Andy Bell Photography

Raw Converter Shootout Part #5a – Photolemur

In this section I will look at the converter’s individually and point out specific and unique characteristics of each. This will be a multi-part section as doing it all in one post will be too large. For the previous post, which compared all the converter’s basic capabilities, click here.


This is a totally unique tool in that it does what it does and gives you almost no control over what it can do. In all honesty, I would expect it to be next to useless, with good results being few and far between. Yet that is not the case.

Photolemur can do the following and this makes it even more useful:

Output settings








Photolemur’s results

Capabilities are all well and good. But it’s results that count. So how did it do with my test image? Here’s a before and after comparison:

[URISP id=278]

Two things standout to me: the results look natural and the recovery of the shadow details is excellent. Since using Photolemur I have run hundreds of images through it and have been consistently impressed with its results.

Photolemur plus DXO

Photolemur’s results can be enhanced by pre-processing the image in DXO first. DXO’s lens and camera corrections, plus lens specific sharpening and Prime Noise Reduction are class leaders. But Photolemur can then take DXO’s results and complete the job. The comparison’s below show that the difference DXO makes is small but the image is definitely of higher quality.

[URISP id=280]


Photolemur lacks the ability to set a sharpening option when saving a picture. As it can resize the image it would be possible to fully prepare it for screen or printing if this option were available. Maybe they will add it later. But for now, a little bit more processing would be needed for a professional, large print.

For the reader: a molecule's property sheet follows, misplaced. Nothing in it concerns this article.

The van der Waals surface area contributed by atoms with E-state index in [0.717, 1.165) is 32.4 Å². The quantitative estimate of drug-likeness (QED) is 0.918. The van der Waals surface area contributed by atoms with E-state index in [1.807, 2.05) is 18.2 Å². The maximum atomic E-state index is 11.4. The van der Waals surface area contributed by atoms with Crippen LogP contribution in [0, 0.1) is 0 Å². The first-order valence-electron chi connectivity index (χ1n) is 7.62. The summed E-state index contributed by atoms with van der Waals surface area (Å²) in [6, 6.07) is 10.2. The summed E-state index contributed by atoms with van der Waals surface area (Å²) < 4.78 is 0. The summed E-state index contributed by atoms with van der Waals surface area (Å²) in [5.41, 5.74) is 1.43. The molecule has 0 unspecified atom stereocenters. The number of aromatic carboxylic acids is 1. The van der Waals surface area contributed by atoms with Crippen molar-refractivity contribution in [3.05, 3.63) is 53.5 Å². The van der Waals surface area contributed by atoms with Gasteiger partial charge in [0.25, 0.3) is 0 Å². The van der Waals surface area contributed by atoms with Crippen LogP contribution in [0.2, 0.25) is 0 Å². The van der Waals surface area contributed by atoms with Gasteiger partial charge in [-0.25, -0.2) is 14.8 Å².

Given its low price, Photolemur is a tool that belongs in everyone’s toolkit. If you are preparing RAW files for Facebook, Instagram, Twitter or email it is almost perfect. For truly professional results then some extra tweaking may be needed to the image after Photolemur has processed it. Nevertheless, Photolemur saves so much time and does such a good job that it’s worth always having to hand. I reckon for about 80% of images it produces a really decent result. I do use Photolemur as a step in my workflow rather than do everything in it, but if I were preparing a photo for an email or even posting online it may well be all I need.

Get Photolemur

My site is currently ad free and depends on your support. If you are going to purchase Photolemur, please do so using one of the links on this page…

Photolemur – Automatic Photo Processing







In the next post in this series I’ll look at DXO, Lightroom, Exsposure X3 and Luminar in more detail…

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